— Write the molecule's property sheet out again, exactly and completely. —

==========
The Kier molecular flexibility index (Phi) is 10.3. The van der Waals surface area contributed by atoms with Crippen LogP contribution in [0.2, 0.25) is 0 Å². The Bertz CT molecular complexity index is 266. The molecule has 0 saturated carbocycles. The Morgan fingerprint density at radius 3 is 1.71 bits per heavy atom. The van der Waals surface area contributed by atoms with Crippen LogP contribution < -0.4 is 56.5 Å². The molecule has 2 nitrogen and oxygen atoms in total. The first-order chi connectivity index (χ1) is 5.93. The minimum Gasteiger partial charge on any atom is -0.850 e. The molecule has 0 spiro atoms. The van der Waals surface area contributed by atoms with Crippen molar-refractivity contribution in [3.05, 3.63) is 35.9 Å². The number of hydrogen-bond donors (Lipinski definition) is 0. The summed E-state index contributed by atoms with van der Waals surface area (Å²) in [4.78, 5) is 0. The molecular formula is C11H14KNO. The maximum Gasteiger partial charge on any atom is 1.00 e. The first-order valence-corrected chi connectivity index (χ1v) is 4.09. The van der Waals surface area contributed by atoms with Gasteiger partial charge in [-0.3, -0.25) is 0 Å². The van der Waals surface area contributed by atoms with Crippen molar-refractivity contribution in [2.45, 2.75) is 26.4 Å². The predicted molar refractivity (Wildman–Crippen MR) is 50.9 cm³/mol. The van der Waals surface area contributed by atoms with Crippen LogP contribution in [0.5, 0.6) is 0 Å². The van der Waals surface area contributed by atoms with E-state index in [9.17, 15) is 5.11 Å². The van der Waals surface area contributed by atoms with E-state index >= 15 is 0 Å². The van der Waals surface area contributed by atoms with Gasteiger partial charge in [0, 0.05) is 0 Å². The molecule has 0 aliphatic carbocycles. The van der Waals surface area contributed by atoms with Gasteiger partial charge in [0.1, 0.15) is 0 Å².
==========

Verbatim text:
The Kier molecular flexibility index (Phi) is 10.3. The van der Waals surface area contributed by atoms with Crippen LogP contribution in [0.2, 0.25) is 0 Å². The Bertz CT molecular complexity index is 266. The molecule has 0 saturated carbocycles. The Morgan fingerprint density at radius 3 is 1.71 bits per heavy atom. The van der Waals surface area contributed by atoms with Crippen LogP contribution < -0.4 is 56.5 Å². The molecule has 2 nitrogen and oxygen atoms in total. The first-order chi connectivity index (χ1) is 5.93. The minimum Gasteiger partial charge on any atom is -0.850 e. The molecule has 0 spiro atoms. The van der Waals surface area contributed by atoms with Crippen molar-refractivity contribution in [3.05, 3.63) is 35.9 Å². The number of hydrogen-bond donors (Lipinski definition) is 0. The summed E-state index contributed by atoms with van der Waals surface area (Å²) in [4.78, 5) is 0. The molecular formula is C11H14KNO. The maximum Gasteiger partial charge on any atom is 1.00 e. The first-order valence-corrected chi connectivity index (χ1v) is 4.09. The van der Waals surface area contributed by atoms with Gasteiger partial charge in [-0.3, -0.25) is 0 Å². The van der Waals surface area contributed by atoms with Crippen molar-refractivity contribution in [2.45, 2.75) is 26.4 Å². The predicted molar refractivity (Wildman–Crippen MR) is 50.9 cm³/mol. The van der Waals surface area contributed by atoms with Crippen LogP contribution in [0.5, 0.6) is 0 Å². The van der Waals surface area contributed by atoms with E-state index in [9.17, 15) is 5.11 Å². The van der Waals surface area contributed by atoms with E-state index >= 15 is 0 Å². The van der Waals surface area contributed by atoms with Gasteiger partial charge in [0, 0.05) is 0 Å². The molecule has 0 aliphatic carbocycles. The van der Waals surface area contributed by atoms with Gasteiger partial charge in [0.1, 0.15) is 0 Å².